Following the Democratic National Convention and Republican National Convention events, which solidified the presidential nominations for the 2020 election, it’s now time for the next big event in the 2020 general election: The presidential debates between President Donald Trump, the Republican nominee, and Former Vice President Joe Biden, the democratic challenger.
Although some research shows that debates don’t have as much of an effect on voters as some might expect, and President Donald Trump has repeatedly suggested that his own debate prep has been rather limited in the weeks leading up to the event, Nielsen’s ratings history shows that debates between presidential candidates are usually highly-watched events. So we can probably expect a lot of eyes to tune into the debate stage this year as Trump and Biden take a break from the campaign trail to go head-to-head in their efforts to win over voters for the 2020 election.
Biden and Trump will appear in a total of three debates before the general election, which takes place on Tuesday, Nov. 3 and is already underway in some states. To help guide your viewership of the 2020 presidential debates, TV Guide has compiled everything you need to know, including details about how and when to tune in, what to expect, where they’ll take place, and more details you need to know about the forthcoming debates.
When is the first Trump Biden debate?
The first debate between President Trump, the Republican incumbent, and former Vice President Biden, who is now the Democratic presidential candidate, will take place on Tuesday, Sept. 29 at 9/8c, and it will be held at Case Western Reserve University in Cleveland, Ohio. Ohio is traditionally one of the battleground states that factor heavily into election results, and while polls have been close, Trump is currently leading with likely voters in that state. Fox News’ Chris Wallace will serve as moderator for the debate. Wallace was chosen by the nonpartisan Commission on Presidential Debates, which announced its four choices for 2020 debate moderators in early September.
How do I watch the first presidential debate?
The upcoming debate between Trump and democratic nominee Biden will be broadcast on all the major networks including NBC, ABC, CBS, Fox News, and CNN. ABC will stream the debate on ABCNews.com as well as the ABC News and ABC mobile apps, and standalone ABC News Live apps on Amazon Fire TV, Android TV, Roku and Apple TV.
C-SPAN has announced it will stream the debate live on its channel as well as on C-SPAN.com and the C-SPAN Radio app. The Washington Post has also confirmed it will have an uninterrupted live stream of the debate on its website. This story will be updated regularly with additional broadcast, streaming, and online options for voters to view the first debate.
When are the other debates, and who will moderate?
There will be a total of three presidential debates between incumbent Republican Donald Trump and Democrat Joe Biden ahead of the November election, along with one vice presidential debate between Vice President Mike Pence and Senator Kamala Harris, who is running on Biden’s ticket.
After the first presidential debate, the VP candidates will go head-to-head on Wednesday, Oct. 7 in Salt Lake City, Utah, with USA Today‘s Susan Page moderating. The second POTUS debate will then take place on Thursday, Oct. 15 in Miami, Florida. The event will be town hall-style, per The New York Times, and it will be moderated by C-SPAN’s Steve Scully. Florida is considered a major battleground state for the 2020 election, with very narrow margins in the polls. The third and final Trump-Biden debate, which is the fourth debate overall, will take place one week later on Thursday, Oct. 22 in Nashville, Tennessee. NBC’s Kristen Welker will moderate that debate.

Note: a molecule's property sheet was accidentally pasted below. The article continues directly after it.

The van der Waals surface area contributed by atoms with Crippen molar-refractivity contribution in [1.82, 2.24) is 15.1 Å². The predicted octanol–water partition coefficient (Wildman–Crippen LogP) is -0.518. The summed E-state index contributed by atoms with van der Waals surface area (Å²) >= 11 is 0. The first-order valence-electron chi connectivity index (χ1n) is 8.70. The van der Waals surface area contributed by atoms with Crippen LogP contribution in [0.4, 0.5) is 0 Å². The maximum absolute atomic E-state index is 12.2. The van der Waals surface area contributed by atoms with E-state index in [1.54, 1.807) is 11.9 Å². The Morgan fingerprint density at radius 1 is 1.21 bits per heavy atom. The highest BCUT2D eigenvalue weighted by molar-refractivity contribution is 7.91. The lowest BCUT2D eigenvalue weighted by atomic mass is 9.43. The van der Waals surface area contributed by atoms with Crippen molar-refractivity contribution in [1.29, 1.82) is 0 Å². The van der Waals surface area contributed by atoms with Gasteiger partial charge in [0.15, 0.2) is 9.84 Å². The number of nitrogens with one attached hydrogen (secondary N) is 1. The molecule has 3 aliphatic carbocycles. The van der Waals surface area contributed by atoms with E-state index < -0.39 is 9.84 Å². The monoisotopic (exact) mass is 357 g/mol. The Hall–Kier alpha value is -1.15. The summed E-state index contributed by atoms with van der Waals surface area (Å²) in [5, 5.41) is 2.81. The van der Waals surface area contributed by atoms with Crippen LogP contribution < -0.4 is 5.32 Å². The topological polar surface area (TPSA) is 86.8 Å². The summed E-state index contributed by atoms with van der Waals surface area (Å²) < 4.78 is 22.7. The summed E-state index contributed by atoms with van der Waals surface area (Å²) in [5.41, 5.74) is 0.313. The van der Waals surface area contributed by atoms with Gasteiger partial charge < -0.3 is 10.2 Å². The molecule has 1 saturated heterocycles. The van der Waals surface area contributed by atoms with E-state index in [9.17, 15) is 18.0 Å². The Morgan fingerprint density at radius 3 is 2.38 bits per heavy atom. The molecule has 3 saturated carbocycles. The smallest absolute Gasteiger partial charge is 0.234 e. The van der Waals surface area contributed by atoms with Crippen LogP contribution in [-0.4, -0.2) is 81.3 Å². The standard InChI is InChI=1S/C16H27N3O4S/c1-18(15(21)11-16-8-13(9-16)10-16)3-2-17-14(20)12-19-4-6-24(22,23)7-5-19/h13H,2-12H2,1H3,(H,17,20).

What else do I need to know about the debates?
There have been several items of news and political statements to arise ahead of the 2020 presidential debates that have thus far had no impact on the concrete plans for the debates. House Speaker Nancy Pelosi said in an August interview that she thought Joe Biden should not debate Donald Trump, claiming that Trump doesn’t have any “association with truth, evidence, data, and facts” and that the former Vice President shouldn’t “legitimize” his arguments, but neither the Trump campaign nor the Biden campaign has publicly agreed with her assessment. Biden has, however, proposed a live fact-checking feed and promised to do his own instant fact-checking of Trump throughout the debates. Meanwhile, Trump has suggested an interest in having TV and radio personality Joe Rogen moderate a separate, after Rogen mentioned the idea in a podcast.
It is not known at this time what issues will be debated by Trump and Biden, but there are current issues aplenty that voters can probably expect the candidates to weigh in on during the scheduled debates, including the coronavirus pandemic (COVID-19), social unrest, the current economic crisis, and healthcare.
When are the presidential town halls?
Ahead of the debates, both Trump and Biden have committed to doing live network-hosted town halls. Trump’s first town hall took place on ABC on Tuesday, Sept. 15 in Pennsylvania, with George Stephanopoulos overseeing Trump’s Q&A with “uncommitted” voters in the battleground state. Highlights of the event are available at ABC, and a full transcript is also available at ABC.
Joe Biden will next participate in a separate town hall with CNN’s Anderson Cooper and a socially-distanced live audience, which takes place in his birthplace of Scranton, Pennsylvania, on Thursday, Sept. 17 at 8/7c on CNN.